Did you hear about the new restaurant on the moon? Great food, but no atmosphere.
While that wisecrack has been floating about in space circles for decades, a NASA lunar orbiter will gather detailed information about the moon's atmosphere next year, including conditions near its surface and environmental influences on lunar dust.
NASA's Lunar Atmosphere and Dust Environment Explorer (LADEE) is to depart the Earth for the moon in August 2013. LADEE is loaded with science gear, including instruments that can address a lingering question that's rooted in space history: Are electrostatically lofted lunar dust particles present within the moon's tenuous atmosphere?
Twilight rays on the moon
In the 1960s, several NASA Surveyor moon landers relayed images showing a twilight glow low over the lunar horizon persisting after the sun had set. Also, a number of Apollo astronauts orbiting the moon saw twilight rays before lunar sunrise or lunar sunset. [20 Most Amazing Moon Missions Ever]
In addition, some have floated the theory that the glowing transient lunar phenomenon seen from Earth might stem from sunlight reflecting off of suspended lunar dust.
LADEE will investigate this moon magic trick of levitating lunar dust. The spacecraft has the tools it needs to address mysteries and questions that have been around since Apollo, said Rick Elphic, LADEE project scientist at NASA’s Ames Research Center in Mountain View, Calif.
Ames is responsible for managing the mission, building the spacecraft and performing mission operations.
Elphic told SPACE.com that among its duties, the LADEE mission can further investigate tantalizing hints about the dust and the moon’s exotic atmosphere.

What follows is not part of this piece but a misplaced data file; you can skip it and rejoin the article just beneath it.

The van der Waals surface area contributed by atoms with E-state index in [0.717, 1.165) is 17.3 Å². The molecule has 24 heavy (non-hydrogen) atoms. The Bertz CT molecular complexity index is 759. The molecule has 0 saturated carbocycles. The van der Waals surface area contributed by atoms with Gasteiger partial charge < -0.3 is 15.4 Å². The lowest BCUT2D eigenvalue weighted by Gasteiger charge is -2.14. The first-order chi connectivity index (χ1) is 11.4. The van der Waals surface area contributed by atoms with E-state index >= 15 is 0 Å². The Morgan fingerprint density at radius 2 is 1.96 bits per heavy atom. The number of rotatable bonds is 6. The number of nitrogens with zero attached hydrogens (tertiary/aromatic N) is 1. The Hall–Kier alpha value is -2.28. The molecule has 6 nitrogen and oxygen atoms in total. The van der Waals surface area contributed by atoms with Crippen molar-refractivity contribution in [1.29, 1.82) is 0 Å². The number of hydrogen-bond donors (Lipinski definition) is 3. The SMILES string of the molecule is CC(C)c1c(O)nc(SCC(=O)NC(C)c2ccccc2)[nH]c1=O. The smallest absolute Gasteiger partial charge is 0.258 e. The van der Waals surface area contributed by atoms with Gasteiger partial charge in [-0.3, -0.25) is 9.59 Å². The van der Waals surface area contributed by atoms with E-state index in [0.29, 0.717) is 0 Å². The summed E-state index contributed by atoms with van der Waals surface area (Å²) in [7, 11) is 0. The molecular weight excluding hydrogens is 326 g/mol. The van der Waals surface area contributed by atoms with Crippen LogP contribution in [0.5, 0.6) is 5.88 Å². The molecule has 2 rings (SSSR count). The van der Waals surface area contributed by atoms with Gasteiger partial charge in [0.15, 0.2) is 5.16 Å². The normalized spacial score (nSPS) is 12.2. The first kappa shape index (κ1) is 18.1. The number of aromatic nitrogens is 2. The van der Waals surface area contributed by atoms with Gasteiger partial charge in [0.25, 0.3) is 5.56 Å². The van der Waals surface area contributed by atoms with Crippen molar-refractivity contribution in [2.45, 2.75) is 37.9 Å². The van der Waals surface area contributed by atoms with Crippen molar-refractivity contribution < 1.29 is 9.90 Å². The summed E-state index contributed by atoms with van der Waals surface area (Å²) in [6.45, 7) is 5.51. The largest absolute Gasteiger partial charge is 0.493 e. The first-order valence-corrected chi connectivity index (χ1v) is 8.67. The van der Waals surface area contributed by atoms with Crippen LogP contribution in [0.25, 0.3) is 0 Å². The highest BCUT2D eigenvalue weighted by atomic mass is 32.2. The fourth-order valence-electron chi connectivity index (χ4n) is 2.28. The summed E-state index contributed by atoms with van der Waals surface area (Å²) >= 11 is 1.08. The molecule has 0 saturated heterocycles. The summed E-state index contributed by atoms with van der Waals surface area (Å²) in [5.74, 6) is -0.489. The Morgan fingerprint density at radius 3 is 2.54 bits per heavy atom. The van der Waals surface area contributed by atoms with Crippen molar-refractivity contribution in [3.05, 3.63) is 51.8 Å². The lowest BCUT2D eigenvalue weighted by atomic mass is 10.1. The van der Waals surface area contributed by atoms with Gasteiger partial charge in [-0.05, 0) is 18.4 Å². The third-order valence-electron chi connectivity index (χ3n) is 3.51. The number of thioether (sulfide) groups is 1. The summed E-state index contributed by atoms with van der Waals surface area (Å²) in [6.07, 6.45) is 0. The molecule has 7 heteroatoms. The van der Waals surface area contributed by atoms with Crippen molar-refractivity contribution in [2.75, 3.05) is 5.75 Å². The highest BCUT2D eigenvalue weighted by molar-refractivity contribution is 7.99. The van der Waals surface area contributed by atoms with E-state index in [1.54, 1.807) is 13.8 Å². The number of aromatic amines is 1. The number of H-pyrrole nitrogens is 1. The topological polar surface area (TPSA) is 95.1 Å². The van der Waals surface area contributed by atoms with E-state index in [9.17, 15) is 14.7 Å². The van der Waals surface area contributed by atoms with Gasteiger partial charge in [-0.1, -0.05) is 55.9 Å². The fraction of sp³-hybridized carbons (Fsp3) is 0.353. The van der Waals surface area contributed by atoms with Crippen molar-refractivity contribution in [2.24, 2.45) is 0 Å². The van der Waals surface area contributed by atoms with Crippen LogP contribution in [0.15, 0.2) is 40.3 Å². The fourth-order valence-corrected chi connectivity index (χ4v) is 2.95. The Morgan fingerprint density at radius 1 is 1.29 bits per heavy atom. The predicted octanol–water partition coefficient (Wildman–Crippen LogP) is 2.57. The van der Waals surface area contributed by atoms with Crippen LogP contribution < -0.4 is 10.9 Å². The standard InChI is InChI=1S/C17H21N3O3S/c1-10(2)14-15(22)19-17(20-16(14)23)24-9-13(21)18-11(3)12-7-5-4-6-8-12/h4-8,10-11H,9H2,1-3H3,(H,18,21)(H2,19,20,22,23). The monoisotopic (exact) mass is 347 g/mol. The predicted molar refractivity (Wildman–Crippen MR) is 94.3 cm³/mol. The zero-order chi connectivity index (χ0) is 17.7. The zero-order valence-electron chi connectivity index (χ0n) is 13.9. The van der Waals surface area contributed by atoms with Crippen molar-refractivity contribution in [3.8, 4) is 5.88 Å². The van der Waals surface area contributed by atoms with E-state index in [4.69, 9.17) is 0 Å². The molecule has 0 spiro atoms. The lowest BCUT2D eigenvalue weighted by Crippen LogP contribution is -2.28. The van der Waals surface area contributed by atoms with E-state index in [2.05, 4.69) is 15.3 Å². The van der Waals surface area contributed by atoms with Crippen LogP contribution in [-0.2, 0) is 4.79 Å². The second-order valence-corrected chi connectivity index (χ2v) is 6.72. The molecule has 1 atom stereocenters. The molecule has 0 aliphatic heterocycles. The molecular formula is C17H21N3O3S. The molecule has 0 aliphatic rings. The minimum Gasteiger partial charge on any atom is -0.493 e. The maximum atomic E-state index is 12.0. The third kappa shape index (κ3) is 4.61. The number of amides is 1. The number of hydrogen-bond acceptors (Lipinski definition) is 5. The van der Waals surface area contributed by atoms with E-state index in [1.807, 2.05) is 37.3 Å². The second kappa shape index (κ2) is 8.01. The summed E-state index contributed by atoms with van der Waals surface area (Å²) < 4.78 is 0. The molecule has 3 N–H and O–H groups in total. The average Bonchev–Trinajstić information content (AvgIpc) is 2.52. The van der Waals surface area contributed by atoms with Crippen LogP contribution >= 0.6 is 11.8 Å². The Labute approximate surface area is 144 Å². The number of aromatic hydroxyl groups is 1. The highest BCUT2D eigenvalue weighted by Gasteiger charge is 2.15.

"If we fly LADEE through the regions where the Apollo command module observations were made, we will know right away if there are small grains there or not," Elphic said. LADEE’s Lunar Dust Experiment (LDEX) is a very sensitive dust-detecting instrument, he said, and scientists may be able to place new upper limits on the dust in the first week of the spacecraft’s orbiting operations.
Nagging moon question
"If LADEE never sees levitated dust, that settles the question for the high-altitude observations, at least for its mission time frame," Elphic said.
Still, there’s the nagging question about what Surveyor saw, the near-surface horizon glow. "That might be something else entirely, and can only be addressed with a surface mission," Elphic said.
"If LADEE does see dust, we will then have a basis for expecting the same phenomena at all other ‘nearly-airless’ bodies around the solar system," Elphic added.
This dust may not pose much of a hazard, Elphic added, but the physics will need to be explained. Right now, no one has a good end-to-end model for getting dust to loft and secondly, stay suspended for long periods, he said.
"If LADEE observes levitated dust, then scientists will have to explain it. Right now, no one can," Elphic said.
One-way trip off the moon
One scientist ready for the new data to be gleaned by LADEE is Harrison "Jack" Schmitt, Apollo 17 moonwalker and geologist. He and astronaut Eugene Cernan walked the lunar surface in December 1972 — the last mission of the Apollo moon landings.
"I do not know if LADEE will see lunar dust in the lunar atmosphere, but I will not be surprised if there is none," Schmitt told SPACE.com. "We know about several transient gases in that atmosphere, and these may be what causes the horizon glow at sunrise and sunset."
Moon dust, Schmitt added, was always been on his mind.
"My concern about levitated dust has always been that levitation, if it occurs at all, probably has to be a one-way trip off the moon … because many flat rock surfaces are essentially free of very fine dust, as I personally witnessed on Apollo 17."
Schmitt said that if dust has been levitated and then dropped again, he would expect the rock surfaces to be covered with such dust.
"Nonetheless, LADEE data on this question, as well as various gases, should give us a lot to think about," Schmitt said.
This story was provided by SPACE.com, a sister site to Live Science. Leonard David has been reporting on the space industry for more than five decades. He is a winner of last year's National Space Club Press Award and a past editor-in-chief of the National Space Society's Ad Astra and Space World magazines. He has written for SPACE.com since 1999.